The day job certainly kept me busy in travel and sent me on some great adventures, including some good times in Nashville, Tennessee and most notably a two week trip to Dubai and Singapore, during which I fit in a short hopover to Kuala Lumpur, Malaysia. I loved the cultural experiences of that trip, although the heat and humidity was so intense that I was soon happy to head home to more moderate weather.

And just for funsies, my sister and I put together a two week trip to South America, squeezing in a few days in Peru (including Machu Picchu), Chile, and Argentina. Since our time was so short, we only saw a fraction of these countries, each of which I would like to take far more time to explore.

Well, that’s my year in a snap shot. How was your 2017?


My Top Ten Blog Posts from 2016

I published 82 blog posts in 2016, including this one. More than one per week, which is not too shabby, but not too great either.

In terms of numbers, my most popular (or most read) posts were as follows:

  1. Poet Spotlight: Jenna Le on Whales, Womanhood, and the Writing Life
  2. The whole Whole30 thing
  3. Poet Spotlight: Chella Courington on being “at home with voice and vision”
  4. The Whole30 Thing – Week One
  5. Big Poetry Giveaway 2016!
  6. Thoughts on the Whole30 Thing Now That It’s Over
  7. Poet Spotlight: Pamela Taylor on balance in life and poetry
  8. FOGcon Recap 2016
  9. Top Reads of 2015
  10. Saying good bye to David Bowie

It’s interesting to look back and see which of my posts gathered the most interest. On the one hand, posting here is entirely for myself, something to keep me engaged with words and with the books I read. On the other hand, it’s also my author website and ideally I’d like to increase the readership. Looking at the numbers, it seems clear that I need to reach beyond the weekly updates, providing more content, such as Poet Spotlights, event reviews, and longer essay style posts might gain more interest.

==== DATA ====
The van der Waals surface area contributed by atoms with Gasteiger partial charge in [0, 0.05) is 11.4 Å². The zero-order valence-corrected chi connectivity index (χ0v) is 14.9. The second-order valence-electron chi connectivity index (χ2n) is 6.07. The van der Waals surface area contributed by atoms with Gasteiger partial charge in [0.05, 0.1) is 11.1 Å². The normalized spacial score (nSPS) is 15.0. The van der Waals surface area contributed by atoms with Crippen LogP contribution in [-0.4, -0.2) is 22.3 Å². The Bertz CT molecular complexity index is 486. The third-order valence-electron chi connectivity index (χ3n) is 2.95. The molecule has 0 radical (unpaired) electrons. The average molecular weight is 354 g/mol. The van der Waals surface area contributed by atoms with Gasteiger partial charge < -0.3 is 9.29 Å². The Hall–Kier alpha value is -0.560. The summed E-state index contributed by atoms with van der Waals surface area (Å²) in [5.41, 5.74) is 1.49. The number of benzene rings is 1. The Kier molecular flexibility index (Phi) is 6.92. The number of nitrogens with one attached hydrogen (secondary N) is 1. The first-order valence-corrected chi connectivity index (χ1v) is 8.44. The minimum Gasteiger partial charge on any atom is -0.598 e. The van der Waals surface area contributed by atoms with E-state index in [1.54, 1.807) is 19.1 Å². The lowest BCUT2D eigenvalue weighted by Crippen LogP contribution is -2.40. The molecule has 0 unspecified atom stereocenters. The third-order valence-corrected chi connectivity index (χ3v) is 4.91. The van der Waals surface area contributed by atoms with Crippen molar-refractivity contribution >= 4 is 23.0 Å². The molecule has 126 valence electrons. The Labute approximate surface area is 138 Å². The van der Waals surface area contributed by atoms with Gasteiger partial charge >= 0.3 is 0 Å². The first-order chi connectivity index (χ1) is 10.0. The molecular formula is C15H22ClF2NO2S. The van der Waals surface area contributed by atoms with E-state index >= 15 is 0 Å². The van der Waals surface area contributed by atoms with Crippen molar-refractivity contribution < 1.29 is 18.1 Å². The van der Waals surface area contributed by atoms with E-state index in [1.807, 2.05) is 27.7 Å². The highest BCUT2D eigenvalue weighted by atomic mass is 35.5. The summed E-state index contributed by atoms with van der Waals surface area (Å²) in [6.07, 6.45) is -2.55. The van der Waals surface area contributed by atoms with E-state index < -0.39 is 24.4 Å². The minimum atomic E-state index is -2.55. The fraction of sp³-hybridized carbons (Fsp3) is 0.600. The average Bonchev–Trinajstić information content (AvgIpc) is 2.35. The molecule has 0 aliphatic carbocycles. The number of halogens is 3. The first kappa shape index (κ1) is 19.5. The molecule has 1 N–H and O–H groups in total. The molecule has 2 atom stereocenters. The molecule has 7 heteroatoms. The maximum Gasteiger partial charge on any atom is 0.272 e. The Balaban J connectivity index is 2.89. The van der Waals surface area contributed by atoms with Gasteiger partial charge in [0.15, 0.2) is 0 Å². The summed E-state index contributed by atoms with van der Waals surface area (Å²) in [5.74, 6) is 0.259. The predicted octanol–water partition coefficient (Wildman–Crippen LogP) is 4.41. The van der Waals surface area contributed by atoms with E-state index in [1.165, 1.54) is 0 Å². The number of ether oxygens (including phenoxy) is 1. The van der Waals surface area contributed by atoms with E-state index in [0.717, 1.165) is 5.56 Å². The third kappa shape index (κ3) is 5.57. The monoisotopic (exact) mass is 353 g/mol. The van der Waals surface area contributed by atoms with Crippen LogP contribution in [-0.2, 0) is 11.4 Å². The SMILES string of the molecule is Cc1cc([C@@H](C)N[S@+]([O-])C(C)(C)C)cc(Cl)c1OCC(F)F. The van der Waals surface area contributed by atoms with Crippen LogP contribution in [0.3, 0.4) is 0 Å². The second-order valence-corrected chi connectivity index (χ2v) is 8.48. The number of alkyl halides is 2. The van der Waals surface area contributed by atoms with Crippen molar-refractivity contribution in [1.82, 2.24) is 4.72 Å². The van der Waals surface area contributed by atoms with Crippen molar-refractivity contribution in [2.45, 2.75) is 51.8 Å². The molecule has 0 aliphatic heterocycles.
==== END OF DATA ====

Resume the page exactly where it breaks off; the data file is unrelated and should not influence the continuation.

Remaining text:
I’m stoked that the Poet Spotlights fall into this category. I enjoy helping my fellow poets get the word out about their work and I would like to do more posts like this more often in the coming year — a minimum of one a month, although if I can do more that would be great.

It doesn’t surprise me that the Whole30 posts were in the top ten either. There’s a wide audience for nutrition and food, although it’s not something I’m likely to post on much in the future.

The majority of my blog posts — at a rough guess, I would say at least half — are the weekly update posts that I do. These are great for keeping me accountable and active in posting, but are probably somewhat less interesting to readers (a fact that is reflected in the number of reads they get).

As a side note, I find it interesting that a number of posts from previous years seemed to still be going strong, such as St. Michael’s a jerk and other paintings at the National Gallery (November 2014), which was my second most visited post of the year.

Zero to Hero: An Introduction, if you please

Zero to Hero

I wasn’t going to at first, but I’ve decided to go ahead and participate in the Zero to Hero (30 days to a better blog) Challenge. The challenge involves a new task every day, either writing a post, doing some reading, or in some other way working to develop your blog.

Who am I?

thinkQuite the existential question there. My about page already has some things to say on this subject, but for the purposes of this post, I am a woman-shaped creature, living in the Bay Area, California, who loves her niece, reading, writing, pop culture, and has unhealthily obsession with zombies, steampunk, and Doctor Who.